By now, you’ve heard that tennis star Naomi Osaka withdrew from the French Open after being fined $15,000 for refusing to speak to the media.
It marked the first time a major star walked away from a major tournament without an injury—at least one that’s visible.
On the last day of Mental Health Month, Osaka stated the press conferences showed “no regard for athlete[’s] mental health.”
“The truth is that I have suffered long bouts of depression since the U.S. Open in 2018 and I have had a really hard time coping with that,” she wrote on Twitter. “I’m gonna take some time away from the court now, but when the time is right I really want to work with the Tour to discuss ways we can make things better for the players, press and fans.”
Osaka’s willingness to be fined rather than participate in news conferences that exacerbate her mental health issues was a request for reasonable accommodation to which tennis’ governing authorities should have agreed.
Instead, not only did the president of the French Tennis Federation not agree, he persuaded the heads of the other three Grand Slams—the U.S. Open, Wimbledon, and the Australian Open—to publicly release the contents of a letter they wrote to Osaka in which they threatened to disqualify her from all four tournaments.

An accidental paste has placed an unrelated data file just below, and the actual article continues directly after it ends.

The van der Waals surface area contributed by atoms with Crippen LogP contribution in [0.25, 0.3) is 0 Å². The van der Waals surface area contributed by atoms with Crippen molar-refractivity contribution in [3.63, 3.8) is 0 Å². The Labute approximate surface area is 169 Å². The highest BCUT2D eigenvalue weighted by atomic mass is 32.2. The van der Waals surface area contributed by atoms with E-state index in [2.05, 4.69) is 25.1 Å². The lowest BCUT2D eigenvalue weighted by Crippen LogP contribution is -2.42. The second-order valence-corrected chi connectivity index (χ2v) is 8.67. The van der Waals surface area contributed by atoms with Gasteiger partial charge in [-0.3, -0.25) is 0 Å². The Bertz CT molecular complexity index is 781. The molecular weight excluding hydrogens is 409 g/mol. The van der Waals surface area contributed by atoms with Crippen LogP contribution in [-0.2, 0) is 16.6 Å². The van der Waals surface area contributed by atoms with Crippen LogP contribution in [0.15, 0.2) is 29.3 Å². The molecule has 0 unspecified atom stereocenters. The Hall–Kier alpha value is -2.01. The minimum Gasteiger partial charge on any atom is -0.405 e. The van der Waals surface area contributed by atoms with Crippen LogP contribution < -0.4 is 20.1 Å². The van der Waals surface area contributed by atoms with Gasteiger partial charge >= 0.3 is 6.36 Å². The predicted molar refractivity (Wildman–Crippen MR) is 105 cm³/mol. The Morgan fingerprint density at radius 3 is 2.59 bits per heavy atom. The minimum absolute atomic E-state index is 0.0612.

Athletes are human, too and while it may be their job to play, they do not exist solely for our entertainment.
In a given year, nearly 1 in 5 U.S. adults experience some type of mental health condition, according to the American Psychiatric Association. And more than half of that population doesn’t get treatment.
Kudos to Osaka for taking care of herself.
When she defeated Serena Williams in 2018 in her first Grand Slam tournament, the crowd booed her, and she was forced to cover her head in humiliation. She even apologized during the trophy ceremony while Williams told the crowd to stop booing and give Osaka credit for a game well played, and won fair and square.
We are all human beings and it is OK to be vulnerable. Let’s push for a society that prioritizes self-care and mental health, not one that ridicules it.
If you or someone you care about is in crisis, seek help immediately.
Call 911. Visit a nearby emergency department or your health care provider’s office. Call the toll-free, 24-hour hotline of the National Suicide Prevention Lifeline at 1-800-273-8255.
Crisis Text Line also provides confidential text access from anywhere in the U.S. to a trained crisis counselor. Text HOME to 741741.